Two Scottish agricultural research institutes have received funding to help develop projects to boost the venison and soft fruit industries.
Interface, the matchmaking service for businesses and universities, has awarded £10,000 between the Moredun Research Institute and the James Hutton Institute.
The Moredun’s project, which is being run in conjunction with the Scottish Venison Partnership, is looking at the development of an ELISA test, to use alongside the current skint test, for tuberculosis (TB) in deer. It is hoped a more effective testing regime for TB will improve the commercial viability of farmed venison.
Meanwhile, the James Hutton Institute is carrying out a project to try and fully understand the agronomic requirements of honeyberries.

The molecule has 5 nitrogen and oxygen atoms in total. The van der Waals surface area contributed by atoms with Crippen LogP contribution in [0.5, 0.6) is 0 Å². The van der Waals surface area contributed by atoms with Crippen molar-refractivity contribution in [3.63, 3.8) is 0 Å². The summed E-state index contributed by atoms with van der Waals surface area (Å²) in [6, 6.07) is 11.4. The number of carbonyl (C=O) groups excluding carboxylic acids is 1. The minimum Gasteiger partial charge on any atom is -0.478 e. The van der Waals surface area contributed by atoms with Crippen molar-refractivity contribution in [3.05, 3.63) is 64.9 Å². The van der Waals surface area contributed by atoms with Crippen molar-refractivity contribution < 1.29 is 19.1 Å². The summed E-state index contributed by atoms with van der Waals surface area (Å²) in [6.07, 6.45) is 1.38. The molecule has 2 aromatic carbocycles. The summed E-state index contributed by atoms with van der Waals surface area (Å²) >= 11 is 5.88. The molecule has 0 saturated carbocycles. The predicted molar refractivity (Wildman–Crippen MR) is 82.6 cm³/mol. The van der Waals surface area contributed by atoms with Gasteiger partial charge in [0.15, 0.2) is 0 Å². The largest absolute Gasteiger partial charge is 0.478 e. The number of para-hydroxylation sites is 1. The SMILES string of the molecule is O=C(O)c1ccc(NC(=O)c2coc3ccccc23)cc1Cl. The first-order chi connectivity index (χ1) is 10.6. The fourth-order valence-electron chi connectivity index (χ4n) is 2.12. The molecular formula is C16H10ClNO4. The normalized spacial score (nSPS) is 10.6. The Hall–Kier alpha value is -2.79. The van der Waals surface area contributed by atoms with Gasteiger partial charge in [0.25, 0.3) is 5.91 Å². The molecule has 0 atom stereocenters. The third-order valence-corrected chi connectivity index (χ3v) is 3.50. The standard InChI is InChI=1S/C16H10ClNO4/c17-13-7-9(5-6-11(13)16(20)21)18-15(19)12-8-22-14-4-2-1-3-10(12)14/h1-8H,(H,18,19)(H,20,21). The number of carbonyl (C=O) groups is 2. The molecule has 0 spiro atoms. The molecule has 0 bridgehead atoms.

In conjunction with Scottish berry growers and volcanic rock dust fertiliser firm REMIN, the institute sets out to fully understand the growing requirements of the crop.
Interface also awarded £15,000 to two tourism projects across Scotland.
The University of the Highlands and Islands was given £5,000 to test the validity of a new co-operative tourism venture – slow adventure – which encourages people to enjoy and experience the outdoors at a slower pace.
Edinburgh Napier University and Heriot-Watt University were also given £10,000 for a project looking at the tourism requirements of people over the age of 75 in Edinburgh.
Interface’s Suzanne Dawson, said: “Encouraging new products, services and processes is at the heart of what we do and can lead to positive impacts on Scotland’s economy, both in cities and rural areas.”